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Monday, February 15, 2010

ISLAM, IMAN & IHSAN: "Surrender" "Faith" & "Virtue"

Seyyed Hossein Nasr

"O thou soul which are at peace, return unto thy Lord, with gladness that is thine in Him and His in thee. Enter thou among My slaves. Enter thou My Paradise." (Quran - LXXXIX; 27-30 (trans. by M. Lings.) 


The function of religion is to bestow order upon human life and to establish an "outward" harmony upon whose basis man can return inwardly to his Origin by means of the journey toward the "interior" direction. This universal function is especially true of Islam, this last religion of humanity, which is at once a Divine injunction to establish order in human society and within the human soul and at the same time to make possible the interior life, to prepare the soul to return unto its Lord and enter the Paradise which is none other than the Divine Beatitude.


God is at once the First (al-awwal) and the Last (al-akhir), the Outward (al-zahir) and the Inward (al-batin). [1] By function of His outwardness He creates a world of separation and otherness and through His inwardness He brings men back to their Origin.


Religion is the means whereby this journey is made possible, and it recapitulates in its structure the creation itself which issues from God and returns unto Him. Religion consists of a dimension which is outward and another which, upon the basis of this outwardness, leads to the inward. These dimensions of the Islamic revelation are called the Shariah (the Sacred Law), the Tariqah (the Path) and the Haqiqah (the Truth), [2] or from another point of view they correspond to islam, iman, and ihsan, or "surrender", "faith" and "virtue".[3] 


No man has the right to approach the Imminent without surrendering himself to the Transcendent, and it is only in possessing faith in the Transcendent that man is able to experience the Imminent. Or from another point of view, it is only in accepting the Shari'ah that man is able to travel upon the Path (tariqah) and finally to reach the Truth (haqiqah) which lies at the heart of all things and yet is beyond all determination and limitation.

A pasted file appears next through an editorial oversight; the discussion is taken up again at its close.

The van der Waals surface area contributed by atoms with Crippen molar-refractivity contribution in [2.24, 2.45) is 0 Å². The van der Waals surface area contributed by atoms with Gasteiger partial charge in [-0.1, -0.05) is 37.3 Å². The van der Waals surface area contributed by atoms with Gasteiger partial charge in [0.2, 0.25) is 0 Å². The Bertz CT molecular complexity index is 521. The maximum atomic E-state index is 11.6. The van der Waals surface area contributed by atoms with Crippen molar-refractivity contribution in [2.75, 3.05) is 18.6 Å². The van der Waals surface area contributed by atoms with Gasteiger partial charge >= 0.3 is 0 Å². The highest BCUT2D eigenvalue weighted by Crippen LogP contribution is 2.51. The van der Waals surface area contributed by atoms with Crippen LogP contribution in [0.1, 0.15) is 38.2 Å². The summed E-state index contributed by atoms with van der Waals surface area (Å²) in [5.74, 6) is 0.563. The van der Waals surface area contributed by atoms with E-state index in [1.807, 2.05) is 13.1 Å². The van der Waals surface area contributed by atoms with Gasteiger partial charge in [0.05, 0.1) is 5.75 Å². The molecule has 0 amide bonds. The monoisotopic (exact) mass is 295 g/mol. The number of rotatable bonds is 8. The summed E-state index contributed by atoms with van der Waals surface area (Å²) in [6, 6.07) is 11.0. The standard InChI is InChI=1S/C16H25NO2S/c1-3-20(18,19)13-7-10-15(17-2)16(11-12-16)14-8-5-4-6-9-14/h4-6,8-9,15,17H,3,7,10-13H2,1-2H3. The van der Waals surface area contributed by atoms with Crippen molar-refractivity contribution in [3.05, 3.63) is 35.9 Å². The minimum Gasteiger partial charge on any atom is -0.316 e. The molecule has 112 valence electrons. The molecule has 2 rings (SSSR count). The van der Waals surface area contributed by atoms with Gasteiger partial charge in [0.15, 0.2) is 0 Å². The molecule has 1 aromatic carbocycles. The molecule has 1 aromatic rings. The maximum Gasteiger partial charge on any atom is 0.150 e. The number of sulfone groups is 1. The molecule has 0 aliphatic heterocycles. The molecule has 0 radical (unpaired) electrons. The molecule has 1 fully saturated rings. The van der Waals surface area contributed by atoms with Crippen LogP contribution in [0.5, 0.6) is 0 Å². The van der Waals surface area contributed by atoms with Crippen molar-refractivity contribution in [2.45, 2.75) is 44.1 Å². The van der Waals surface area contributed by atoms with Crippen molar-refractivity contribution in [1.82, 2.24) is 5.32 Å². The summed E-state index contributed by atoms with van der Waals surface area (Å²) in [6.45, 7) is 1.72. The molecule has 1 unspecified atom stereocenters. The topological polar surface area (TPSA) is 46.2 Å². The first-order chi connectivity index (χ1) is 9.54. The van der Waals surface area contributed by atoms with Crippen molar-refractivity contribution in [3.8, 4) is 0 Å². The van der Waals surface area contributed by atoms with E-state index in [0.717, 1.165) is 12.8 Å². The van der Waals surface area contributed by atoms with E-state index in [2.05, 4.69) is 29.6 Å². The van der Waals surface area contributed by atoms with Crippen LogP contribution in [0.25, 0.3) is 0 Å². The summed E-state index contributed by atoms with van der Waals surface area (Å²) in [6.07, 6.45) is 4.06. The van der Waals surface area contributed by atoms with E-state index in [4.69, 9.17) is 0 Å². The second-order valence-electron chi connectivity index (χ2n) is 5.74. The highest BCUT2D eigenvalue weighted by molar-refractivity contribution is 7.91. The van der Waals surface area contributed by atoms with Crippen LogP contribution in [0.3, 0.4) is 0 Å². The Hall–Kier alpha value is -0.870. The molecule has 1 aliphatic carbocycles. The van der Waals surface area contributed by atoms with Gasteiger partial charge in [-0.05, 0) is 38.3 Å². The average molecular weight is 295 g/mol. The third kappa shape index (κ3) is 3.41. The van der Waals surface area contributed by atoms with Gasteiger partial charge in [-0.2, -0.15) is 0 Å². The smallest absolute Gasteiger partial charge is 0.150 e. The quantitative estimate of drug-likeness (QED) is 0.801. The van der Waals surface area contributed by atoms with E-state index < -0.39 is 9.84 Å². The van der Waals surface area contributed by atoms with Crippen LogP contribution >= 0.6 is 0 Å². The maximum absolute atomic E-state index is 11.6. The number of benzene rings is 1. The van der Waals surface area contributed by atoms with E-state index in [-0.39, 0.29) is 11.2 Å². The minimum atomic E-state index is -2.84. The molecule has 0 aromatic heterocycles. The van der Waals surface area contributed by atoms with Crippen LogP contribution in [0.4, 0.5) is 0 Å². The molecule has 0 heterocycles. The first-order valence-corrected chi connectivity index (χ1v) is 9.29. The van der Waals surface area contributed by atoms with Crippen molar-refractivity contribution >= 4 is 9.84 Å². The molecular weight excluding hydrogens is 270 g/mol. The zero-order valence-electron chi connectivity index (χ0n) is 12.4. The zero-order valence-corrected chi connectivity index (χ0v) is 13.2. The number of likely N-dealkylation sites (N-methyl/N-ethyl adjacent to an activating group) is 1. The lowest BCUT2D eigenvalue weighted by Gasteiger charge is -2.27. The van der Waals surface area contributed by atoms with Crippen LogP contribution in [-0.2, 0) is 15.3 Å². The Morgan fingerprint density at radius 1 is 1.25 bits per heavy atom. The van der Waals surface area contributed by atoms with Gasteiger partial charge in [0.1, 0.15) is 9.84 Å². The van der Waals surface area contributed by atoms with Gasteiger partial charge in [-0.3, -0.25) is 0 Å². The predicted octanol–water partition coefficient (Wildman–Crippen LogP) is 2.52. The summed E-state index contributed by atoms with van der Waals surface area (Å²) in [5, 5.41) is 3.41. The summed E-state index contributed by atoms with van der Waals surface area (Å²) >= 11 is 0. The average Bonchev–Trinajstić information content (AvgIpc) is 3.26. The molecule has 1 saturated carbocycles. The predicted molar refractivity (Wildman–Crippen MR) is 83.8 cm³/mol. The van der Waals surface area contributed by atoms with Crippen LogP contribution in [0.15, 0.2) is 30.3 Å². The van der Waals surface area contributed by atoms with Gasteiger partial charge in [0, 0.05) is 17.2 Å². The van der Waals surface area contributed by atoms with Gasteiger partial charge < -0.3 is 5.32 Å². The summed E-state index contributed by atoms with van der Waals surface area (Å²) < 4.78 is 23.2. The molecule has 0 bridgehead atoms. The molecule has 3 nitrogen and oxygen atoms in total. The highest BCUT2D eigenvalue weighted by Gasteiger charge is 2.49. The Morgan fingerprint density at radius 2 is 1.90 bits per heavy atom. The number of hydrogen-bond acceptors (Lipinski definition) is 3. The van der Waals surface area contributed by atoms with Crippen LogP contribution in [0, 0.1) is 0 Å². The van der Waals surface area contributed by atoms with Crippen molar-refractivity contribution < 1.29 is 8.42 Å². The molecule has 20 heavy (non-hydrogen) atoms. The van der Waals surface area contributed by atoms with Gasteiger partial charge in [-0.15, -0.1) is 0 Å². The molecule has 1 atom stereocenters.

To interiorize life itself and to become aware of the inward dimension, man must have recourse to rites whose very nature it is to cast a sacred form upon the waves of the ocean of multiplicity in order to save man and bring him back to the shores of Unity. The major rites or pillars (arkan) of Islam, namely the daily prayers (salat), fasting (sawm), the pilgrimage (hajj), the religious tax (zakat) and holy war (jihad), are all means of sanctifying man's terrestrial life and enabling him to live and to die as a central being destined for beatitude. But these rites themselves are not limited to their outer forms. Rather they possess inward dimensions and levels of meaning which man can reach in function of the degree of his faith (iman) and the intensity and quality of his virtue or inner beauty (ihsan). 


Although the whole of the Quranic revelation is called "islam", from the perspective in question here it can be said that not all those who follow the tradition on the level of islam are mu'mins, namely those who possess iman, nor do all those who are mu'mins possess ihsan, which is at once virtue and beauty and by function of which man is able to penetrate into the inner meaning of religion. The Islamic revelation is meant for all human beings destined to follow this tradition.